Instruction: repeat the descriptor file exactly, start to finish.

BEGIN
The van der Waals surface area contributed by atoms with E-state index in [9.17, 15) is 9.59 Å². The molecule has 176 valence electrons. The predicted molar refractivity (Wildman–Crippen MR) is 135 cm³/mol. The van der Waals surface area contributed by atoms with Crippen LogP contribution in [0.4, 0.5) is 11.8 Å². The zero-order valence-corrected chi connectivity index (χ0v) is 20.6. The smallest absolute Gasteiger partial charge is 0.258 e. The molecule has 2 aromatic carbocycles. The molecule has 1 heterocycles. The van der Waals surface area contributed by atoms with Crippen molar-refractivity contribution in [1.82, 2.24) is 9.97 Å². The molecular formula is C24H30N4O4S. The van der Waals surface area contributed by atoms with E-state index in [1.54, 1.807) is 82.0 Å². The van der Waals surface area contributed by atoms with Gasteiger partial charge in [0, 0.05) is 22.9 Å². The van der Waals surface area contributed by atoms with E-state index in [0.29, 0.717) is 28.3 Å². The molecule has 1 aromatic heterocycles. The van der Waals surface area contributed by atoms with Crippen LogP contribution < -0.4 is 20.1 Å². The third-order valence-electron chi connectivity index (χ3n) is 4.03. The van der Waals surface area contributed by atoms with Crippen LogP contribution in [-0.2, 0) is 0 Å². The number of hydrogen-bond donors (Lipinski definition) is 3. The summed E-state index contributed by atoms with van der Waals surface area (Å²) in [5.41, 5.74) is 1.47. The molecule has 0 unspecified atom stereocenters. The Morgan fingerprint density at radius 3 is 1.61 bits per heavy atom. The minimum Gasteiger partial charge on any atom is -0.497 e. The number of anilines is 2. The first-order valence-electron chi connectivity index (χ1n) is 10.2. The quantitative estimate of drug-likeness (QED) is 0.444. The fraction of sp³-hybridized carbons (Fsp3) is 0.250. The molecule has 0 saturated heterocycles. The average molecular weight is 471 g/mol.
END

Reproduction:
The van der Waals surface area contributed by atoms with E-state index in [9.17, 15) is 9.59 Å². The molecule has 176 valence electrons. The predicted molar refractivity (Wildman–Crippen MR) is 135 cm³/mol. The van der Waals surface area contributed by atoms with Crippen LogP contribution in [0.4, 0.5) is 11.8 Å². The zero-order valence-corrected chi connectivity index (χ0v) is 20.6. The smallest absolute Gasteiger partial charge is 0.258 e. The molecule has 2 aromatic carbocycles. The molecule has 1 heterocycles. The van der Waals surface area contributed by atoms with Crippen molar-refractivity contribution in [1.82, 2.24) is 9.97 Å². The molecular formula is C24H30N4O4S. The van der Waals surface area contributed by atoms with E-state index in [1.54, 1.807) is 82.0 Å². The van der Waals surface area contributed by atoms with Gasteiger partial charge in [0, 0.05) is 22.9 Å². The van der Waals surface area contributed by atoms with E-state index in [0.29, 0.717) is 28.3 Å². The molecule has 1 aromatic heterocycles. The van der Waals surface area contributed by atoms with Crippen LogP contribution < -0.4 is 20.1 Å². The third-order valence-electron chi connectivity index (χ3n) is 4.03. The van der Waals surface area contributed by atoms with Crippen LogP contribution in [-0.2, 0) is 0 Å². The number of hydrogen-bond donors (Lipinski definition) is 3. The summed E-state index contributed by atoms with van der Waals surface area (Å²) in [5.41, 5.74) is 1.47. The molecule has 0 unspecified atom stereocenters. The Morgan fingerprint density at radius 3 is 1.61 bits per heavy atom. The minimum Gasteiger partial charge on any atom is -0.497 e. The number of anilines is 2. The first-order valence-electron chi connectivity index (χ1n) is 10.2. The quantitative estimate of drug-likeness (QED) is 0.444. The fraction of sp³-hybridized carbons (Fsp3) is 0.250. The molecule has 0 saturated heterocycles. The average molecular weight is 471 g/mol.